Saskatchewan Health Authority challenged for violating Charter freedoms


SASKATOON: The Justice Centre for Constitutional Freedoms ( has issued a warning to the Saskatchewan Health Authority for preventing a church from holding a drive-in church service where attendees would hear the service over their car stereos without exiting their vehicles.

The Nipawin Apostolic Church had carefully planned a drive-in Easter service for Sunday morning, in the same format as a drive-in movie, ensuring that social distancing would be observed. The church had asked people to stay in their vehicles, and to listen to the service and participate in worship via their radios. Car windows would remain closed, and people could flash their car lights instead of saying “amen.”

People socially isolated in vehicles are at no risk for contacting a virus from fellow church-goers. In planning the service, the church followed  provincial guidelines, and obtained the approval of municipal officials. Many such Easter services occurred without incident across Canada this past weekend, with reported success.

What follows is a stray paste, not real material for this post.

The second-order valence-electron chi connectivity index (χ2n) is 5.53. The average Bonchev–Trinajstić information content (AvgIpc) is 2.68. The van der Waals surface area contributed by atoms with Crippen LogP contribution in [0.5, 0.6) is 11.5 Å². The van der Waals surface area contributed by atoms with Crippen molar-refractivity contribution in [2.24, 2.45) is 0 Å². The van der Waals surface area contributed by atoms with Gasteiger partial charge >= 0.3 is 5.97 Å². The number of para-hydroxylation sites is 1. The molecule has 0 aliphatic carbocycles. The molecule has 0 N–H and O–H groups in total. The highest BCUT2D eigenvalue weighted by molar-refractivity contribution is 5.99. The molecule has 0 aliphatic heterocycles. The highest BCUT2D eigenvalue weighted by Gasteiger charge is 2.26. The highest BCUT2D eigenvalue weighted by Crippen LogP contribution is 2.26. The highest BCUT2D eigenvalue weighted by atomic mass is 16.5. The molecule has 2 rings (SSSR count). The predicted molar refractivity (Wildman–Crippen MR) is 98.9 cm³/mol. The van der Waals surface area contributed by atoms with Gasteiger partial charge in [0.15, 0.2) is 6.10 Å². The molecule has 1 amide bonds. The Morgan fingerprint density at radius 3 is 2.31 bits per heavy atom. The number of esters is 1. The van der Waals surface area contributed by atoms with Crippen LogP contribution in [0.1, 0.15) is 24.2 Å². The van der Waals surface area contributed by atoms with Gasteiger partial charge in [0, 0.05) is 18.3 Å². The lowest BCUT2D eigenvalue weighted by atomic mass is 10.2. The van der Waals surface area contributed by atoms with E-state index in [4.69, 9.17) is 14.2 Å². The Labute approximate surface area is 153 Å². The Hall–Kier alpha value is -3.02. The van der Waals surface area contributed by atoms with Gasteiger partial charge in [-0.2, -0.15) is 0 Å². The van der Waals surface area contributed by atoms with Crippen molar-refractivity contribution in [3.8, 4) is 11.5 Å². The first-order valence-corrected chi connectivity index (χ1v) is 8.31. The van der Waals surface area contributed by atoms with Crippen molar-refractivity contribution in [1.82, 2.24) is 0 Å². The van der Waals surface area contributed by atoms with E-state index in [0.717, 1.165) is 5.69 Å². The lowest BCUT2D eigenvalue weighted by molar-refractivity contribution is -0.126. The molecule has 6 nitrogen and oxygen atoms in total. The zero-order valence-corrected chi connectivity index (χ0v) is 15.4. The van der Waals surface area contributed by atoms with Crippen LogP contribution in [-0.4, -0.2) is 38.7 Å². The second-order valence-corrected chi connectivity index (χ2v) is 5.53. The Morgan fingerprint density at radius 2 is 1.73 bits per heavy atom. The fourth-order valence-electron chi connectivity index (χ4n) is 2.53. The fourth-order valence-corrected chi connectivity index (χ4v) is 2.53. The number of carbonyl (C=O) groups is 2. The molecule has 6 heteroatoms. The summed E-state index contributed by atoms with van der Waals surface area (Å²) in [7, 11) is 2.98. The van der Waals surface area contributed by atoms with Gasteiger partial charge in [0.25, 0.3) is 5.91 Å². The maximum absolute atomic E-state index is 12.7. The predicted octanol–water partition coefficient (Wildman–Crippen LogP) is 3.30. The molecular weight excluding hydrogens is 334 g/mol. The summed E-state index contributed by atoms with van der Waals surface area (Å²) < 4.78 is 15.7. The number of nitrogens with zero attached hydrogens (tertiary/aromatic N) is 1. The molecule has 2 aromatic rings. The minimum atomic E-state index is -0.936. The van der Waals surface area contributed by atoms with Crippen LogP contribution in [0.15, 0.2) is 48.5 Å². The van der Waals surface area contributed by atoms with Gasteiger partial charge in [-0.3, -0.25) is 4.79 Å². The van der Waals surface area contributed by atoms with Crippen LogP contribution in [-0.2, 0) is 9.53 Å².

The Health Authority, however, deemed the church’s drive-in Easter service a “mass gathering” in violation of Saskatchewan’s Public Health Order. The church was forced to cancel the planned drive-in church service, or face the risk of the church and its parishioners being penalized with steep fines. The Health Authority decision was ostensibly based on an unfounded concern that attendees would leave their vehicles and engage in personal interactions without social distancing.

If the Health Authority consistently applied this same rationale equally to the entire province, it would lead to a ban on all public parking during the Covid-19 outbreak.

“The Covid-19 outbreak does not suspend our freedoms as protected by the Canadian Charter of Rights and Freedoms,” stated Jay Cameron, Litigation Director for the Justice Centre.

“This restriction of public religious gatherings, in which people exclusively occupy their personal vehicles on a parking lot while worshipping, is irrational, unnecessary and a clear violation of Charter rights,” continued Cameron.

In a letter to the Health Authority, the Justice Centre has requested an immediate response confirming that the Health Authority has rescinded its decision to deem drive-in religious services a violation of the Public Health Order.